• Preservation: Bahamut Senki is Sega's attempt to get in on that deep Koei tactical war-gaming action, splitting its focus between menu-driven empire-building instructions like diplomacy, farming or construction and battles which can play out as a real-time top-down action game. It's a bold attempt at a more console-friendly grand strategy game - though I can't read a lick of it, there seemed to be fewer options to worry about than in most of Koei's Nobunaga or Three Kingdoms games - but I don't think it was the big Mega Drive strategy franchise Sega was looking for. They would find a "shining" beacon of that particular genre eventually, though not for another year yet.

114: Fushigi no Umi no Nadia

No Caption Provided
  • Developer: Namco
  • Publisher: Namco
  • JP Release: 1991-03-19
  • NA Release: N/A
  • EU Release: N/A
  • Franchise: Nadia: The Secret of Blue Water
  • Genre: Adventure
  • Theme: Fantasy
  • Premise: Relive the events of the Nadia anime TV show with this top-down ambulatory adventure game that follows an abridged version of the story.
  • Availability: Japanese Mega Drive cart only.
  • Preservation: Oof, yeah. This one took some work. Someone made a single amalgam page for every Fushigi no Umi no Nadia game ever released, despite the fact that they all have different developers and play differently (though the majority are adventure games, and not particularly interactive ones). The Mega Drive adaptation has you running around as deuteragonist Jean talking to various people and finding clues to advance the plot. I assume it's a lot easier to figure out what to do next if you've already seen the show.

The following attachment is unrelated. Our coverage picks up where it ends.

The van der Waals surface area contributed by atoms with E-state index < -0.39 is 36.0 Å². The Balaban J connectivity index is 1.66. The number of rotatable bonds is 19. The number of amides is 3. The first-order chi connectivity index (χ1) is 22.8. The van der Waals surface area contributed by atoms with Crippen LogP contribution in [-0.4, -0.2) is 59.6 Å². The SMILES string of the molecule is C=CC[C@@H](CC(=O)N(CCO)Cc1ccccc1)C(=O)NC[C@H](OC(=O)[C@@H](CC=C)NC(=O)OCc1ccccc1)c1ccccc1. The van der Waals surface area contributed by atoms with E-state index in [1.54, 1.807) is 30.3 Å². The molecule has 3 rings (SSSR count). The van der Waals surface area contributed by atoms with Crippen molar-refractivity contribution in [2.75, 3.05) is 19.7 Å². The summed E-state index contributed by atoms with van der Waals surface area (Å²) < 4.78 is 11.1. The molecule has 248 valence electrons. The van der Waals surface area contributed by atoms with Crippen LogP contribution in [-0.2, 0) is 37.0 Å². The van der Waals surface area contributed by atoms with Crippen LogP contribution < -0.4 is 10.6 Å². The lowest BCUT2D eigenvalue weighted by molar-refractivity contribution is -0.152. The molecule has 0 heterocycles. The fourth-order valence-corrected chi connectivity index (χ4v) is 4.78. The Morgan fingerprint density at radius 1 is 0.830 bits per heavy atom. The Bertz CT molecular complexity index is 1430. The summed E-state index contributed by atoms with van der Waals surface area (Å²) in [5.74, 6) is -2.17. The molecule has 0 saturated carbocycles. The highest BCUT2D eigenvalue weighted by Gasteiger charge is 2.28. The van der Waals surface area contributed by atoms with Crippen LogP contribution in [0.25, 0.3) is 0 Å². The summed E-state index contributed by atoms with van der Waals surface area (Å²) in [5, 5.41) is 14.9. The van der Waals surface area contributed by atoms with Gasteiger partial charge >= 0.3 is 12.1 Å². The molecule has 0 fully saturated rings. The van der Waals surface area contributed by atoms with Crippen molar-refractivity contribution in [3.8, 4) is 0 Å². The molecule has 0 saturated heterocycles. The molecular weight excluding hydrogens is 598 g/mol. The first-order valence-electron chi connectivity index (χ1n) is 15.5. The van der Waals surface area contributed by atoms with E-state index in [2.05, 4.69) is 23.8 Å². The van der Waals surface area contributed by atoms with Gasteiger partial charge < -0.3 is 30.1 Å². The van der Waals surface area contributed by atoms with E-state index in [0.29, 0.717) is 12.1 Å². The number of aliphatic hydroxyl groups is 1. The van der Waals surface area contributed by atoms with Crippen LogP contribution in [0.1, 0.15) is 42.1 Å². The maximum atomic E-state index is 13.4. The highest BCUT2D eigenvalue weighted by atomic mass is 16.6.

115: Valis III

No Caption Provided
  • Developer: Telenet Japan
  • Publisher: Renovation
  • JP Release: 1991-03-22
  • NA Release: June 1991
  • EU Release: N/A
  • Franchise: Valis
  • Genre: Brawler / Action
  • Theme: Fantasy
  • Premise: Yuko, her sister Princess Valna, and their new friend Cham must take on the forces of King Ramses/Glames to save both Earth and the fantastical realm of Vecanti.
  • Availability: No rereleases, but you have the choice between the truncated Genesis version or the original TurboGrafx-CD version with all the levels, anime cutscenes, and CD music.
  • Preservation: I liked what I've played of Valis III in the past, definitely more than the previous two games. Part of the reason why is because it introduces a system "borrowed" from Castlevania III where you can switch between your three protagonists on the fly with a single button (except in boss fights, annoyingly) and each has their own strengths. You do need to rescue two of them first, though. I first played the TGCD version, as per the aforementioned prior wiki projects, and the Genesis version feels a little compromised due to the system's cart limitations compared to what was then an ungodly amount of storage available on compact disc. Something that will plague the SNES as well in due time, especially if you were to ask Squaresoft.